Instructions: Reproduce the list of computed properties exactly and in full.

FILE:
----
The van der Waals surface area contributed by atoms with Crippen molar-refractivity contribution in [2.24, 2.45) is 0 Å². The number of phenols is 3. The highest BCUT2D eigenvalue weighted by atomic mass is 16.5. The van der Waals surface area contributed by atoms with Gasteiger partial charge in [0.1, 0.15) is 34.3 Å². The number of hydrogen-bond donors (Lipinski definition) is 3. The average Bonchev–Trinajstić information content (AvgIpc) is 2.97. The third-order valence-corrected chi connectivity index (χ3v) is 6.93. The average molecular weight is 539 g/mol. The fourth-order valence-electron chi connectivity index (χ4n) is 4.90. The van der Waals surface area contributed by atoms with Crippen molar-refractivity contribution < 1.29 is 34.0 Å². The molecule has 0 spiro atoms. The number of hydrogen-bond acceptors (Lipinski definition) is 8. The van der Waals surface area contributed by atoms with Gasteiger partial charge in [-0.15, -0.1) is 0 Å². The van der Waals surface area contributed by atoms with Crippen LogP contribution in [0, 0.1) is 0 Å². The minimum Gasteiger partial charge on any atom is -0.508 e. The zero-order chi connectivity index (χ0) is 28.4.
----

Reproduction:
The van der Waals surface area contributed by atoms with Crippen molar-refractivity contribution in [2.24, 2.45) is 0 Å². The number of phenols is 3. The highest BCUT2D eigenvalue weighted by atomic mass is 16.5. The van der Waals surface area contributed by atoms with Gasteiger partial charge in [0.1, 0.15) is 34.3 Å². The number of hydrogen-bond donors (Lipinski definition) is 3. The average Bonchev–Trinajstić information content (AvgIpc) is 2.97. The third-order valence-corrected chi connectivity index (χ3v) is 6.93. The average molecular weight is 539 g/mol. The fourth-order valence-electron chi connectivity index (χ4n) is 4.90. The van der Waals surface area contributed by atoms with Crippen molar-refractivity contribution < 1.29 is 34.0 Å². The molecule has 0 spiro atoms. The number of hydrogen-bond acceptors (Lipinski definition) is 8. The van der Waals surface area contributed by atoms with Gasteiger partial charge in [-0.15, -0.1) is 0 Å². The van der Waals surface area contributed by atoms with Crippen LogP contribution in [0, 0.1) is 0 Å². The minimum Gasteiger partial charge on any atom is -0.508 e. The zero-order chi connectivity index (χ0) is 28.4.